I like the questions you’re asking. I always tell people that if you want to get good at what you’re doing…to stand out from the crowd…you’ve got to do exactly what you said. You’ve got to put your face…your stamp…your personality into the poem. You’ve got to give the reader a reason to care and even get involved (emotionally). Because of that…because of my own personal desire to keep my poems and my points simple and subtle, and because of that some people have a tough time getting into my poems. They don’t get what i’m trying to do. It looks too simple to them and they miss the subtext. But, when they figure it out. When they “get” it. They get it deep.

HST: In a previous interview with you, you said that the last ‘great’ poem written was Ginsberg’s ‘Howl’. Can I trouble you to elaborate a little more on this point? Personally speaking, I think Ginsberg was undoubtedly a talented poet, though what put him apart from his peers was that he was able to create hype around that poem. I would say that no poet since Ginsberg has been able to sell a single poem, and make it seem vital.

Over the years i’ve kinda reassessed my thinking on Ginsberg. He was a good salesman at the right place and the right time and he took advantage of every opportunity that came his way. That obscenity trial didn’t hurt much, either. Of all the Beats, i think his work has held up the least. Time’s not been kind to Ginsberg. Not at all.

HST: Your writing ‘career’ (‘career’ is probably the wrong word since your writing is more important than being summarized like that) stretches back to the seventies, have there been any period since you first started, when life, or work, has prevented you from writing. In short, has there been any dry spells?

Absolutely! There was almost exactly a ten year period in which i wrote practically nothing at all. The magazines were drying up. Creatively, i was drying up and i had less and less contact with the publishers. Besides, the stuff i was writing was crap. I had a bunch of published books, but they didn’t feel like home to me. I hadn’t yet figured it out. So, i did the right thing and walked away. I went to the woodshed and re-thought my whole approach to poetry. Ten years. and when i came back, i was tougher, stronger and older. I finally knew what i was doing.

HST: Talk to me about the Poetry Readings you’ve given. Do you think that your poems are written to be read aloud? Are there any poems you’ve written that you’d think twice about ‘performing’?

Sure. Most of my poems work well when read out loud, but there’s some that just need to be allowed to work on the page. Then i’ve got a few (which i won’t mention here) that i absolutely thought were gonna be killers in performance, and after doing them a couple of times in public, i knew they were a big mistake and needed to be left alone.

HST: Wolfgang Carstens champions his poets like no other publisher I’ve came across. What has it been like working with Epic Rites Press?

I’ve had two books so far published by Epic Rites Press, with 3 more on the way. Nobody works harder at this than Wolf. Nobody has more passion for this than Wolf. I like to think that i bring some of that same passion to the table. Together, we’re a great combination. I seriously hate those writers who think they’re “artistes”…who think this is fun and games. Who fail to see that what we’re doing is bloodsport. If they don’t bring their passion…their blood, their guts, their bone to it…then i have no use for them at all. None, whatsoever.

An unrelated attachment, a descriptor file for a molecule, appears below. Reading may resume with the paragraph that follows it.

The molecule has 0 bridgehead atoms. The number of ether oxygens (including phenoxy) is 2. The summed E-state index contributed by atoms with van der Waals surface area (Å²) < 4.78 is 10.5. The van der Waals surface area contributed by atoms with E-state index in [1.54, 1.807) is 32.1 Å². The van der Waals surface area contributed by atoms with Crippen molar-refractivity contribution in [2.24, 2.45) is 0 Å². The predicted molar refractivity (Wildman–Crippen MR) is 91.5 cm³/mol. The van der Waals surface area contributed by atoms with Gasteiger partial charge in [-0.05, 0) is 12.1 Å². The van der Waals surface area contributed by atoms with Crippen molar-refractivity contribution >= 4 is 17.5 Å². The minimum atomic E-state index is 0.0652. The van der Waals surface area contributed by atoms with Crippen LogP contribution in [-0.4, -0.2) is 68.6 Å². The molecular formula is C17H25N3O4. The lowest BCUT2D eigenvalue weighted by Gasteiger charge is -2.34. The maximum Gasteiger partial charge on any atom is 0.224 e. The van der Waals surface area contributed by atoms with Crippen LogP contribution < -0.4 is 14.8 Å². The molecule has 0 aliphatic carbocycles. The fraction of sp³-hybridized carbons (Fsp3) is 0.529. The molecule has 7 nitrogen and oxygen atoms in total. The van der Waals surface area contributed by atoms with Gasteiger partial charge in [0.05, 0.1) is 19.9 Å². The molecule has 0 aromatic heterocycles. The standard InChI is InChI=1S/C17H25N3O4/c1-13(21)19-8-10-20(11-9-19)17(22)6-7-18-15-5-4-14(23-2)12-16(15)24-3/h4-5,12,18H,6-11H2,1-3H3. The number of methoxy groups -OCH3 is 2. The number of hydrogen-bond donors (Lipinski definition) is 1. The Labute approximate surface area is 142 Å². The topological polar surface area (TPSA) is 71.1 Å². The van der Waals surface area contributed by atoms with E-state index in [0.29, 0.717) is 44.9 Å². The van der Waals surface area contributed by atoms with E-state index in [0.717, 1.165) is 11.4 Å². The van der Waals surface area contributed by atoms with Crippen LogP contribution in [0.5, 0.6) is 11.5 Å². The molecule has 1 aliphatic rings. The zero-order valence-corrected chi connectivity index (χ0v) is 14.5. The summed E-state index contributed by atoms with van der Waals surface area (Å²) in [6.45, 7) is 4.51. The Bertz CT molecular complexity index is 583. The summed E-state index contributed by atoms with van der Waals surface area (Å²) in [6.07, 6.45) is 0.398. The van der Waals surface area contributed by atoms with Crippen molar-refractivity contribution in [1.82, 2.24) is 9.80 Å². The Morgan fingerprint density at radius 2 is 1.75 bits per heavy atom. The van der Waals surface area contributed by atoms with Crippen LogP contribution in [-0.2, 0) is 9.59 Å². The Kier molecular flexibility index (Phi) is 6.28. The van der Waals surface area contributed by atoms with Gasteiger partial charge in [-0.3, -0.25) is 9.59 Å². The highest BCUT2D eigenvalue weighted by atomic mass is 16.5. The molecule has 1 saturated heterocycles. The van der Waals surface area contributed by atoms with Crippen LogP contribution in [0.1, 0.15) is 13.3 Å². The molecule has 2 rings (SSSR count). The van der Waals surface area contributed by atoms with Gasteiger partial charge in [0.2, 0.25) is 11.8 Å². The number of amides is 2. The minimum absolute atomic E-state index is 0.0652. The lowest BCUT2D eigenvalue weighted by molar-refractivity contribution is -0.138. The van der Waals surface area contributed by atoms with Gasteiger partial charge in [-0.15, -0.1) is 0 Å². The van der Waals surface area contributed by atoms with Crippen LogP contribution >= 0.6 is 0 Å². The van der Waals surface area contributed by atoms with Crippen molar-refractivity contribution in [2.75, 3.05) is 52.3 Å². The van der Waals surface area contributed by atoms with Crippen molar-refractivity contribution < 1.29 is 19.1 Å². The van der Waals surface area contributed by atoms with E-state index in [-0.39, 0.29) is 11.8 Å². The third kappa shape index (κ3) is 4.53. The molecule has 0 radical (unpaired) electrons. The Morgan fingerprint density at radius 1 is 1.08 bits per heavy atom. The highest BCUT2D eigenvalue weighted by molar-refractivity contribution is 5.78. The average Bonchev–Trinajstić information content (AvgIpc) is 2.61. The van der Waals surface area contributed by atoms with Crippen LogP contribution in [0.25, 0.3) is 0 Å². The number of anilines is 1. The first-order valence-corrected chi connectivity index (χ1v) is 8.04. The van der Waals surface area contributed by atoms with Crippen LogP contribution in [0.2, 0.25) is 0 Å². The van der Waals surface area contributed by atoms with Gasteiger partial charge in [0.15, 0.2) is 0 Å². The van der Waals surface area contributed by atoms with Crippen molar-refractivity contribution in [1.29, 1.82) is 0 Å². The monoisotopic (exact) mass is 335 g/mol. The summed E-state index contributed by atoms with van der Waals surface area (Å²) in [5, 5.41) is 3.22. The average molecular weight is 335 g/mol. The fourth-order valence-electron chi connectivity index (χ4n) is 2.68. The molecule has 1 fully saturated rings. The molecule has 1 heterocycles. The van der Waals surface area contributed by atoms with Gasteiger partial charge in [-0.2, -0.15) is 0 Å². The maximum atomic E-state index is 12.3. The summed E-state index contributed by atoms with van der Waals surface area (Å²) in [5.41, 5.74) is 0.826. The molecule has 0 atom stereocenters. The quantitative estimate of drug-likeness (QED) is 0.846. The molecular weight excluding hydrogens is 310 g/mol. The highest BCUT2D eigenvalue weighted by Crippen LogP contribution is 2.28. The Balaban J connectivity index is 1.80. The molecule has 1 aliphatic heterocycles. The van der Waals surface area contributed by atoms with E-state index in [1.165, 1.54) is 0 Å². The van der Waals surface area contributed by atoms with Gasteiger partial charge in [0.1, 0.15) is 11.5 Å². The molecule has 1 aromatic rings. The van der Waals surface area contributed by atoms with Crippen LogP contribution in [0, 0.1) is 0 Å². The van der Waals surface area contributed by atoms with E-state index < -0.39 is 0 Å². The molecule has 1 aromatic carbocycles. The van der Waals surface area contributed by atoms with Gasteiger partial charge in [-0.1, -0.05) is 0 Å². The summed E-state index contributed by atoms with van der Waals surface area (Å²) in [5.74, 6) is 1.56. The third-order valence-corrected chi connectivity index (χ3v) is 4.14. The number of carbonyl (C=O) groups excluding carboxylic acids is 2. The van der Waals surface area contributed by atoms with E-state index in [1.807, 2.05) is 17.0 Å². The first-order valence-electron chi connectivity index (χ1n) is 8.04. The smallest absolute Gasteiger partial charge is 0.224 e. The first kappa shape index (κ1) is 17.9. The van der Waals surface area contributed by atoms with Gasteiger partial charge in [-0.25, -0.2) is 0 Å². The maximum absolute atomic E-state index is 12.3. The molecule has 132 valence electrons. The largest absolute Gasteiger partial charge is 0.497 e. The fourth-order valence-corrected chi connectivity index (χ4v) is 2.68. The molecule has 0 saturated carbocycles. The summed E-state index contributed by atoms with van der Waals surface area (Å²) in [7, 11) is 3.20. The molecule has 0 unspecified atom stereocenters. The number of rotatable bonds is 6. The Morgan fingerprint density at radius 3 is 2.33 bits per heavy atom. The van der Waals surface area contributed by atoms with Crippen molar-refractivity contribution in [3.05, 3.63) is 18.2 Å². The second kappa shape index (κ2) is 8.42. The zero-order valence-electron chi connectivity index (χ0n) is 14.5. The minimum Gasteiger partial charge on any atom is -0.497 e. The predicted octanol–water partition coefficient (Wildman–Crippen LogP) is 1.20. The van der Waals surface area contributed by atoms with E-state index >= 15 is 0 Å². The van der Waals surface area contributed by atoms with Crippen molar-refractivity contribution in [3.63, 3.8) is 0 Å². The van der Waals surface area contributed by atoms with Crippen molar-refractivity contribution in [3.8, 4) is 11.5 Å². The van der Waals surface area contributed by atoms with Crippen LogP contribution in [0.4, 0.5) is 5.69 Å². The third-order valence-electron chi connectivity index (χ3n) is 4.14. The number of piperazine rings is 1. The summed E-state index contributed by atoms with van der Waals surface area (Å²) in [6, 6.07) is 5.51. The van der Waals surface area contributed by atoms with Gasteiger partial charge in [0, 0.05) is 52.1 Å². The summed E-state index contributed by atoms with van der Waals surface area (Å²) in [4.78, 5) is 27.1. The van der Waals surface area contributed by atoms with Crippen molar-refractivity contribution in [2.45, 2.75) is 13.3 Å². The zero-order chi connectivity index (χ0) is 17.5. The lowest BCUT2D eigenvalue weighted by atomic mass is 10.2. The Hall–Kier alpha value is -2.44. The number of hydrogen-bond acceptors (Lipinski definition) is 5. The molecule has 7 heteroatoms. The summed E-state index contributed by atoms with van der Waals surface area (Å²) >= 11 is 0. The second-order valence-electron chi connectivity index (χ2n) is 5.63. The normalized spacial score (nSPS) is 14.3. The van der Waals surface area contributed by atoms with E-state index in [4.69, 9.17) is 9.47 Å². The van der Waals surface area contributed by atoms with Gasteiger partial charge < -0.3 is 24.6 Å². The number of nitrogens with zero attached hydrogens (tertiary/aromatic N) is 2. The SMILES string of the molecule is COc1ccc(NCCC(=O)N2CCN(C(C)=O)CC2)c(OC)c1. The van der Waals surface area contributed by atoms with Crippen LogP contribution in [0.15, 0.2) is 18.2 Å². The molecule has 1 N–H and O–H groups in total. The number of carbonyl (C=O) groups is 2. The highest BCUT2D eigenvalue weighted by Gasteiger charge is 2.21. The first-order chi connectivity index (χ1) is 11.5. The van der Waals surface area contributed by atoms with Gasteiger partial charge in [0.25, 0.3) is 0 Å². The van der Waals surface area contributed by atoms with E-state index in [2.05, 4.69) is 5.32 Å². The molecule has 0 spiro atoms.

HST: You reference Miles Davis a few times, has Davis, and his own attitude to his early years as a Jazz musician taught you to respect your poems written in the distant past, but leave them there where they represented a time and a place, and the person you were back when they were written?

I’ve always said that if you can bring yourself to listen to Miles Davis’ KIND OF BLUE, it’ll teach you all you need to know about writing well. Davis got more out of what he DIDN”T say than any musician ever. And it killed him to think of going back and doing old stuff over and over. He wanted change. He wanted to keep moving forward and he didn’t mind making mistakes…taking false steps…as long as it was new, it worked for him. That’s a great attitude to have. Keep moving forward. Don’t continue giving your audience what they want to hear from you, because they’ll eventually get bored and you’re dead. Look at Bob Dylan! He’s had countless changes. In fact, his entire career is one of continual forward movement and change. That’s why he’s lasted so long.

HST: You’re a self-confessed Proust obsessive. I’ve never read any of his work. Where should I, and anyone else who’s not encountered the Frenchman start?

I’ve read Proust more or less continuously for the last 40 years or so and i wouldn’t want to wish that hell on anyone. I’m still trying to figure him out. His work is really elusive and hard to pin down. To me, it’s kind of like a good conversation…or good jazz. It starts out and you have certain expectations about where that piece or that conversation is going to go and then someone hits a note or says something different and that music or that conversation goes off in a completely different direction. Is it the one you expected? No, but it’s still good. I think with Proust, the thing to do is just surrender yourself to the conversation and allow him to take you along on the journey. and the place to start? obviously volume 1 of the 6 volume IN SEARCH OF LOST TIME is the only place you CAN start. His description of the time just before falling asleep in his bedroom as a boy, is fascinating and will either hook you or it won’t. It’s kinda like this conversation here. I hope i’ve managed to bring something interesting to the table for you. I didn’t want to spend my time here by quoting poems of mine. I’ve always tried to see myself as a lunch pail kinda guy. I do my job. Get out of the way and go home. This interview was a lot of fun for me. You’ve asked different and interesting questions. I hope my answers lived up to the task. And if it’s stirred up some interest in my poetry…you can find my books on Amazon. the two newest ones (CAN’T STOP NOW! and DOING CARTWHEELS ON DOOMSDAY AFTERNOON) are the ones you should buy. They were published by Wolf. Send the love his way. Thanks a million!


John Yamrus reading at Crave Cafe


If you want to answer HST’s 13 Questions then email: aprilmaymarch777@yahoo.co.uk